<-- home

reframing the trigger warnings debate

In two recent articles I’ve read about trigger warnings in academia, the concern has largely been about academic freedom, with James Turk being a mega drama queen and a group of faculty justifying why the won’t use them with false assumptions and poor reasoning.

While I do understand that the current discussion was precipitated by Oberlin saying that triggering, but non-essential, content should be removed. I can see why people have a problem with this but they rarely stop at this. It is a general, dig-in-our-heels “no one can tell me what to do, you’re the boss of me” reaction1.

There are really two distinct things happening here: one is a real-world event where faculty were actually asked to remove content and one is a more general debate about the use of trigger warnings in academia. But these aren’t the same discussions and the conflation of the two by pretty much critic I’ve seen significantly weakens their argument. In the case of the professors’ piece, their sections on the trigger warnings themselves and the relation to disability are pretty much either factually incorrect or depressingly uncaring and unwilling to accommodate.

Triggers are not restricted to PTSD. Their point about PTSD triggers being unpredictable (and thus unable to be forwarned) is a good one. And it would matter more if triggers were something that only impacted people with PTSD. This is neither true of the academic literature on triggers nor of the current discouse about triggers. Triggers for people with anxiety, phobias, depression, etc. can, in actual fact, be predicable. This is why there are (informal) standards about what sort of things are commonly warned for.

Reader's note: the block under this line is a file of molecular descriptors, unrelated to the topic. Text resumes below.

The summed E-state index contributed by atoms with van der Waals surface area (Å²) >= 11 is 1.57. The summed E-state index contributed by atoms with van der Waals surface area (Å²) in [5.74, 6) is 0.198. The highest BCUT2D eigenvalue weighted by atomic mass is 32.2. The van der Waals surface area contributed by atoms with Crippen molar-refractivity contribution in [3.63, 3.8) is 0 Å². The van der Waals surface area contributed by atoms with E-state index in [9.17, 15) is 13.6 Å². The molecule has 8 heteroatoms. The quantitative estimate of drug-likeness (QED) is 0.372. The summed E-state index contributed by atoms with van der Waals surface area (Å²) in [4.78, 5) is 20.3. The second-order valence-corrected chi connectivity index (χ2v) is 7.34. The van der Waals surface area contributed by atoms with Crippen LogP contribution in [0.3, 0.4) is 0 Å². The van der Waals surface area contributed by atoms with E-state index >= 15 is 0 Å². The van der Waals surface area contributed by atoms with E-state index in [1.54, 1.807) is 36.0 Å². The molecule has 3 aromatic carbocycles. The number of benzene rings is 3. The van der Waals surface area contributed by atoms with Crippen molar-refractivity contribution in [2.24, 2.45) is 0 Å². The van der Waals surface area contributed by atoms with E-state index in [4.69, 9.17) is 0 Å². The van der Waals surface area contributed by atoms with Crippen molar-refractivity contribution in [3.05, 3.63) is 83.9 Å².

Moreover, triggers do not only impact people with psychological/mood disabilities. Outside of higher ed, trigger warnings are commonly used on the internet to also warn people about things like moving or flashing gifs (for people with photosensitve disabilities like epilepsy). Saying outright “we will not put trigger warnings on anything” includes situations like this.

Perhaps the most laughable (but also heartbreaking) point the professors make is when they note that PTSD is a disability and should be handled in a systematic way by the campus’ disability services. This might hold more weight if these services were better funded and better supported. And this includes faculty. I can’t even count the number of stories I’ve heard from disabled students who do all the right things (get their ‘certification’2, accommodation plans, etc) only to have the faculty member outright refuse to accommodate. And acting like the marginalized person here has any real recourse against the institution is counter to reality.

One of the things I find most interest about the article is the ways that the faculty so clearly distinguish themselves from the university as institution. This might be my ‘unpopular opinion’ moment, but I really want to be clear here: if you are a faculty member, you are the system. Particularly when it comes to something like disability accommodations.